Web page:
Now politicians are trapped by the assumptions they formed in the 1980s when Thatcherism was rampant. David Cameron and George Osborne were the most passionate opponents of the nationalisation of Northern Rock and assumed wrongly that they would benefit politically when the deed was done. Mr Brown also feared that the Conservatives would make hay. He was wrong too. So far, Mr Cameron's brilliant insight as a leader is to recognise that far from being a threat, Tony Blair vindicated much that his party believes in. With a single leap, he freed the Conservatives from the introspective nightmares of the previous decade and threw Labour into disarray. In particular, Mr Cameron did not make the fatal mistake of his predecessors, projecting Mr Blair as a reckless leftie and moving well to the right of him.
The astute move has enabled the Conservatives to come to terms with what has happened since 1997, a significant move forward. But the important re-positioning does not make them prepared in any way for the new challenges intimidating governments around the world and causing even ardent republican right wingers to act in ways they would never have dreamt of doing not so long ago. The politics of the Blair era pre-dates the market failures of the credit crunch.
Ironically, one of those who wrote perceptively about the relationship between governments and markets is Gordon Brown. He gave a lecture on the theme during Labour's second term, daring to state that markets do not work always in the delivery of public services. But he stated the obvious when the unfettered free market orthodoxy was at its most overwhelming and all hell let loose. He does not make many references to the speech these days.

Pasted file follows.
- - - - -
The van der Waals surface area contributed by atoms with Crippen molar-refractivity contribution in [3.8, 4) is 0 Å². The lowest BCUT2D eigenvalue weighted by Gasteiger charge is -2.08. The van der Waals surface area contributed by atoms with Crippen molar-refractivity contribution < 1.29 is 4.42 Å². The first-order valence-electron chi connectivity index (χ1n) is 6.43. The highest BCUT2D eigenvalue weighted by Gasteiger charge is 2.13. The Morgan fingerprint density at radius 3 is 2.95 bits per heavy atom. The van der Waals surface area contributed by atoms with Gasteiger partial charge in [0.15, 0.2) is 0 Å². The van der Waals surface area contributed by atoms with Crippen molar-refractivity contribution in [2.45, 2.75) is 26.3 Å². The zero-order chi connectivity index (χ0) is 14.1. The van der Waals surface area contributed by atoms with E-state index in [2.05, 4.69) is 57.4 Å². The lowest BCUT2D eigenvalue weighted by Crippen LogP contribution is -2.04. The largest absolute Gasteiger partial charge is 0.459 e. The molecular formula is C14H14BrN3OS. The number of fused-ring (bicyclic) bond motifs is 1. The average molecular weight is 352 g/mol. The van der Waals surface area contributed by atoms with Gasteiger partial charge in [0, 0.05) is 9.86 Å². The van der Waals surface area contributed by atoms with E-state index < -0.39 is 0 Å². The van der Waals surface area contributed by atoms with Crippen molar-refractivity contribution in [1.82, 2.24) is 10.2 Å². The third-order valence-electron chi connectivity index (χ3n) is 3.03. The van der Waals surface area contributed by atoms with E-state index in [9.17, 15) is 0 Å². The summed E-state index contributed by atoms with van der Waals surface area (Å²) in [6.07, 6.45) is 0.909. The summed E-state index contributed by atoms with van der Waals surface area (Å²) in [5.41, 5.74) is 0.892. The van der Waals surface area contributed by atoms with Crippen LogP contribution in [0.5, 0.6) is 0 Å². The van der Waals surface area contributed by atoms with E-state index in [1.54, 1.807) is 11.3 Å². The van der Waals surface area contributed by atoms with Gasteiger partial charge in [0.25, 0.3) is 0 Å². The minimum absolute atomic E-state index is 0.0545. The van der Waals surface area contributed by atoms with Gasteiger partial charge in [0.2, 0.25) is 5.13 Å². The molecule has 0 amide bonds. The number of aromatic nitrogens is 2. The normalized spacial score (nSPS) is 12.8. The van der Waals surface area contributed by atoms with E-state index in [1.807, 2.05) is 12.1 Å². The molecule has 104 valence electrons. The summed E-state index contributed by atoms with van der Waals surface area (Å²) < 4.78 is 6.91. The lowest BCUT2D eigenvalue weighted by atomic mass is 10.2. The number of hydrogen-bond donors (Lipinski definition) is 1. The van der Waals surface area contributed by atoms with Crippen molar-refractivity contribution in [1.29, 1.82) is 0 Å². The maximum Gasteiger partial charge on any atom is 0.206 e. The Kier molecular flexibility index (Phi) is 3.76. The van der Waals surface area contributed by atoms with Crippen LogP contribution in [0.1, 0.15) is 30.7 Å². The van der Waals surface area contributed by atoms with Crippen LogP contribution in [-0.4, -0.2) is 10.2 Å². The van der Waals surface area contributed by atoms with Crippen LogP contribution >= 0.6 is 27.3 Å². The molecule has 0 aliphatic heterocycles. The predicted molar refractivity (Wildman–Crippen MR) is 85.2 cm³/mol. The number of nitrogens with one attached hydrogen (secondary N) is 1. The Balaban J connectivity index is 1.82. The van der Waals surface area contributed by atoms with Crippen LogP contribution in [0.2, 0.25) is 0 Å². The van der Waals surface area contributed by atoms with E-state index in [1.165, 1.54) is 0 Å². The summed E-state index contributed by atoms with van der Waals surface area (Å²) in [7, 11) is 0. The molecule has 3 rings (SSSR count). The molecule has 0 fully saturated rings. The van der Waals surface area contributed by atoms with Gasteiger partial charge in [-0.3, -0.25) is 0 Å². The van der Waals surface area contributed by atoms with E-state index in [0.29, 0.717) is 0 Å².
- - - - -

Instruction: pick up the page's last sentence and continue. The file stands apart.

As it turns out, Mr Brown was being typically cautious. Imagine if in that speech he'd added that the mortgage market was dangerously flawed and required massive government intervention, including the nationalisation of banks. He would have been dismissed as so old Labour that Mr Blair would have been able to carry out his occasional fantasy and sack him. Yet this is what has happened. Banks and building societies are being nationalised amidst cries across the political spectrum for much tougher government regulation.
In Britain the next election will be the last to be fought on the politics of the mid 1990s, in which there will be an outdated consensus on the primacy of markets and the need for government to keep out of the way. Similarly, in 1974, the two elections of that year focussed on arguments over who could intervene more successfully as if the failed interventions of the previous Tory government did not raise questions about whether this was the appropriate response. The elections of that year did not address a changing world. The one here conducted by politicians trapped by their own pasts will probably be the same.
Over the next few weeks, during the party conference season, you will read and hear a lot about who is up and who is down in British politics. When I come to think of it, you will read much on the theme in this column. But the long-term future belongs to the politician and party that come to terms with the ending of one global era and the beginning of another, one in which a new relationship will be required between governments and markets, subtler than the flawed models from either the 1970s or the 1980s.
Who realises how big the change is and has the vision to address it? Whoever that person happens to be will dominate British politics as Clement Attlee did in 1945 and Margaret Thatcher managed to do after 1979.Reuse content